An exhibition of paintings, theatrical costumes and poems of an American Modernist artist Florine Stettheimer (1871–1944) is on view at Jewish Museum through the summer. The collection presented here paints the world of Jazz Age New York as its experienced by high society of that time with witty satire and warm touch. The playful nature, light tones and elegant scenes were the reasons for relegating this artist to a decorative camp. However her talent is evident in everything she made and her oeuvre places her among the greatest artists of 20th century.
“Florine Stettheimer: Painting Poetry is the first major U.S. exhibition in over 20 years focused on artist Florine Stettheimer (1871-1944). The exhibition showcases over 50 paintings and drawings in addition to costume and theater designs, photographs, and ephemera, offering a timely reconsideration of this influential American artist with a sharp satirical wit, placing her centrally in the modern […]
Florine Stettheimer studied at the Arts Student League of New York from 1892 to 1895. She continued to refine her artistic style in pre-World War I Germany following Symbolist artists of the time. Another strong influence on Stettheimer work was made by the Ballets Russes. Upon returning to New York, she adapted her style to depict the life of her family and its circle of friends in her paintings and poetry. Continuing her connection to the world of ballet, she worked on costume and stage design incorporating new materials in her work. Because she didn’t depend on the sales of her works, she preferred to show her work only to her acquaintances and close friends and remained largely unknown to the public. After her death her close friend Marcel Duchamp organized a retrospective of her work at MOMA in 1946.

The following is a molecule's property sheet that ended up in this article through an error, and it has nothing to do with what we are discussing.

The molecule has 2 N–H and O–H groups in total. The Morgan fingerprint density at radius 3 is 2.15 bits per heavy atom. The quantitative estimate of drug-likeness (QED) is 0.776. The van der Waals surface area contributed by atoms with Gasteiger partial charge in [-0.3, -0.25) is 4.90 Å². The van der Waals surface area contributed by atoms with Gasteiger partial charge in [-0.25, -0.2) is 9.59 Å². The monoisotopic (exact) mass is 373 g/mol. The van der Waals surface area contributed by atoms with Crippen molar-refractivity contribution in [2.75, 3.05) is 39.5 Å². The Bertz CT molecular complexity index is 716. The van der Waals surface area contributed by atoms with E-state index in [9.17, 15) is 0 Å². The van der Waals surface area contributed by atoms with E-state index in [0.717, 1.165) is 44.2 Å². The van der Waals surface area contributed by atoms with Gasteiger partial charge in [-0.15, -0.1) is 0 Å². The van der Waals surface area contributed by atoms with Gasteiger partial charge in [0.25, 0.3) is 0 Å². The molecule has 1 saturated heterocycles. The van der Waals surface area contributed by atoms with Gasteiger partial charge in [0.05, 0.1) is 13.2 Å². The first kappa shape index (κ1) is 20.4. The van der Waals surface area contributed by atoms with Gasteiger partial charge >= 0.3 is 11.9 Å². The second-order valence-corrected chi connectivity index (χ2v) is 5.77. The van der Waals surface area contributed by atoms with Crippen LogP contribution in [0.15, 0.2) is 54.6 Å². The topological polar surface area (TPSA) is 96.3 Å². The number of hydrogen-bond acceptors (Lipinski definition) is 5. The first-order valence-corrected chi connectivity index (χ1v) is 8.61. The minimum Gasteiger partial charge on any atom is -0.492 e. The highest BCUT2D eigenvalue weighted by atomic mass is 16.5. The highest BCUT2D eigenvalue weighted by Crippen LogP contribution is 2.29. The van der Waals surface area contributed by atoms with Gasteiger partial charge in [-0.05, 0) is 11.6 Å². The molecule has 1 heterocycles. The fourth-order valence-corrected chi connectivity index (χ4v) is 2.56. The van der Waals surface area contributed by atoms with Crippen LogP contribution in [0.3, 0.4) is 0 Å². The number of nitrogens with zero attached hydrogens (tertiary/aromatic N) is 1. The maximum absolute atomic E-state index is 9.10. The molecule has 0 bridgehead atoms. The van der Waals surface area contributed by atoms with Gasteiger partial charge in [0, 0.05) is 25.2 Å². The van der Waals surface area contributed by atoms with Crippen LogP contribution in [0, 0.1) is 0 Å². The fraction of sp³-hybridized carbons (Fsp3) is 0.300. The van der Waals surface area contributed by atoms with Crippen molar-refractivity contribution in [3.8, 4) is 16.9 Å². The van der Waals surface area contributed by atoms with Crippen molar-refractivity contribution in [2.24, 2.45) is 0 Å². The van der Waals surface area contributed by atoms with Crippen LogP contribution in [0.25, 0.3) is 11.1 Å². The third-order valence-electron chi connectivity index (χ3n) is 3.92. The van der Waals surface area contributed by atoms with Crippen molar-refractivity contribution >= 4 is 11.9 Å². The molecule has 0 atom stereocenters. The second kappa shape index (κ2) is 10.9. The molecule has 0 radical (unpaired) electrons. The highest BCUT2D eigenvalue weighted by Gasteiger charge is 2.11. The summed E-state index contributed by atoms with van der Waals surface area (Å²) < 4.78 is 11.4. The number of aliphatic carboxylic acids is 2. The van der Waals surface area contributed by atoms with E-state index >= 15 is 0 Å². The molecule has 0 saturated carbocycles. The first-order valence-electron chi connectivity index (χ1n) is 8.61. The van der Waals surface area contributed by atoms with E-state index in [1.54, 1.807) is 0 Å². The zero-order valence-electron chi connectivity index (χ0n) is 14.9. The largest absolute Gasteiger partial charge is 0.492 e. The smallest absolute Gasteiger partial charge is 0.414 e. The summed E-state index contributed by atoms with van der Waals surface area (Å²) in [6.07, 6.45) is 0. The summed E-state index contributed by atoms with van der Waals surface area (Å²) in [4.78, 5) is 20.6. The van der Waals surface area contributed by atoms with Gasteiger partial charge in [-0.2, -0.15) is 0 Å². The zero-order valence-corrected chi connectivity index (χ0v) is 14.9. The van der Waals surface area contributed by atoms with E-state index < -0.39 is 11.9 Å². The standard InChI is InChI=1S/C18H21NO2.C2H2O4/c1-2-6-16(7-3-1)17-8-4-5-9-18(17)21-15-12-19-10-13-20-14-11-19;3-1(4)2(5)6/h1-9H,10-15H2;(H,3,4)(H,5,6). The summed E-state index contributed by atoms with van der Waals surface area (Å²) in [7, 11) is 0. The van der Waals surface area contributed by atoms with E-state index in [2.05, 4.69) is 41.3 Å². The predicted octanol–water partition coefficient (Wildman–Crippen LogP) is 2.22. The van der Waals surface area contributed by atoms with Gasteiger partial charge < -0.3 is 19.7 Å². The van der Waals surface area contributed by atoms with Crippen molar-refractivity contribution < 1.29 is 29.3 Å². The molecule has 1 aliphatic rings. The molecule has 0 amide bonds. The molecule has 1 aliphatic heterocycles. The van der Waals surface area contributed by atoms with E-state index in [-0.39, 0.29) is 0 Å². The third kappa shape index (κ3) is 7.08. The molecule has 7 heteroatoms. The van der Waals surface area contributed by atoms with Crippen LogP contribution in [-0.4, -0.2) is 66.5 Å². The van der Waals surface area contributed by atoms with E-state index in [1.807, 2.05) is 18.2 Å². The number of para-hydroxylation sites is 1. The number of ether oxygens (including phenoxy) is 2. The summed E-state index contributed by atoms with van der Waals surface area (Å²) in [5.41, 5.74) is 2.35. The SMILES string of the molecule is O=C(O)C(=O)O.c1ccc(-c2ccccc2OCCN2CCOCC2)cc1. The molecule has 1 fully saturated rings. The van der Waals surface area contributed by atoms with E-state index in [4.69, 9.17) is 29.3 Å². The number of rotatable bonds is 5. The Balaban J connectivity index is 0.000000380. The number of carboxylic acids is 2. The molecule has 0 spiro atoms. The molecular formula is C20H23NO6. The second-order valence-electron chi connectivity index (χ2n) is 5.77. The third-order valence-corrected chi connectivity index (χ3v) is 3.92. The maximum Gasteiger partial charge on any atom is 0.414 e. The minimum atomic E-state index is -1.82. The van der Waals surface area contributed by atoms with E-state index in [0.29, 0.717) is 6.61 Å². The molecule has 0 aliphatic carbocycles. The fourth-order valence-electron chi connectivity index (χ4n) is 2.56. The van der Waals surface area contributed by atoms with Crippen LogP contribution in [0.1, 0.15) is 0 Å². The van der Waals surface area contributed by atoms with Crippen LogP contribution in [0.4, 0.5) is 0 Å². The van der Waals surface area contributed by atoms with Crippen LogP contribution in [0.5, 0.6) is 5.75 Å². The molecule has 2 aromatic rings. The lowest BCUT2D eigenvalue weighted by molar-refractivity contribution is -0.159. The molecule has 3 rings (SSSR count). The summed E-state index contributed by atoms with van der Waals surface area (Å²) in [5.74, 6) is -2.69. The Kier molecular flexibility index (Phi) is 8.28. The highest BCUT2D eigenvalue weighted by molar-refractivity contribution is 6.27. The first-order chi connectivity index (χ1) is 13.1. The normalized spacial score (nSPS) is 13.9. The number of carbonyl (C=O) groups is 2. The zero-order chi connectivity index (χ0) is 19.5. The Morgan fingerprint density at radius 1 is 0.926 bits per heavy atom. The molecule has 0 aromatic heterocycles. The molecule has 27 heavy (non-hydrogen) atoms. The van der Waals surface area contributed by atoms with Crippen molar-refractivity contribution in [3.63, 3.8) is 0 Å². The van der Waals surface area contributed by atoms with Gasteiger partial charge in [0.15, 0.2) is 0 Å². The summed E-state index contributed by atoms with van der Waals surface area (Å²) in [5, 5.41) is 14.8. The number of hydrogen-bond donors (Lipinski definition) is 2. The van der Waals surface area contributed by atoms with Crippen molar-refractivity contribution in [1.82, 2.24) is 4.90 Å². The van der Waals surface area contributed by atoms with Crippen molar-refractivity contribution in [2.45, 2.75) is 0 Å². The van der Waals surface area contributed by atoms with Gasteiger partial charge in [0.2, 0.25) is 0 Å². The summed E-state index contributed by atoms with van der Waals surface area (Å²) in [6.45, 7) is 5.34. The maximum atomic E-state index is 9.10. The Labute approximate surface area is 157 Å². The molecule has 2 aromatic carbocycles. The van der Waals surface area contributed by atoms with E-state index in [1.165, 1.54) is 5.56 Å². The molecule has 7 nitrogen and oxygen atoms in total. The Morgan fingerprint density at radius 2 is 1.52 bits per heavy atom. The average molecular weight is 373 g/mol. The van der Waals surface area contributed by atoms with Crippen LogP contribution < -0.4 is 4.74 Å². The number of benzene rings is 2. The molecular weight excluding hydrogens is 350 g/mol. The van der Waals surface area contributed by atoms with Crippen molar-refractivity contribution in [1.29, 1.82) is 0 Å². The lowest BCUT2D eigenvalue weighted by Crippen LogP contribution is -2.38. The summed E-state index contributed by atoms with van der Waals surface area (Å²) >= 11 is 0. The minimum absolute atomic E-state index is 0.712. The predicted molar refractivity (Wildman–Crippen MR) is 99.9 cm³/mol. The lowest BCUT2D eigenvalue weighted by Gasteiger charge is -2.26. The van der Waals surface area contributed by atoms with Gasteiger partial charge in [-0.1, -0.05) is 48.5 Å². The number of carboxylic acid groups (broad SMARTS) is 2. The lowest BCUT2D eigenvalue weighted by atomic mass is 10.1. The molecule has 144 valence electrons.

The history of the celebrated Ballets Russes is masterfully shown in The Ballets Russes by Zeitgeist Films.
Dates: May 5 – September 24, 2017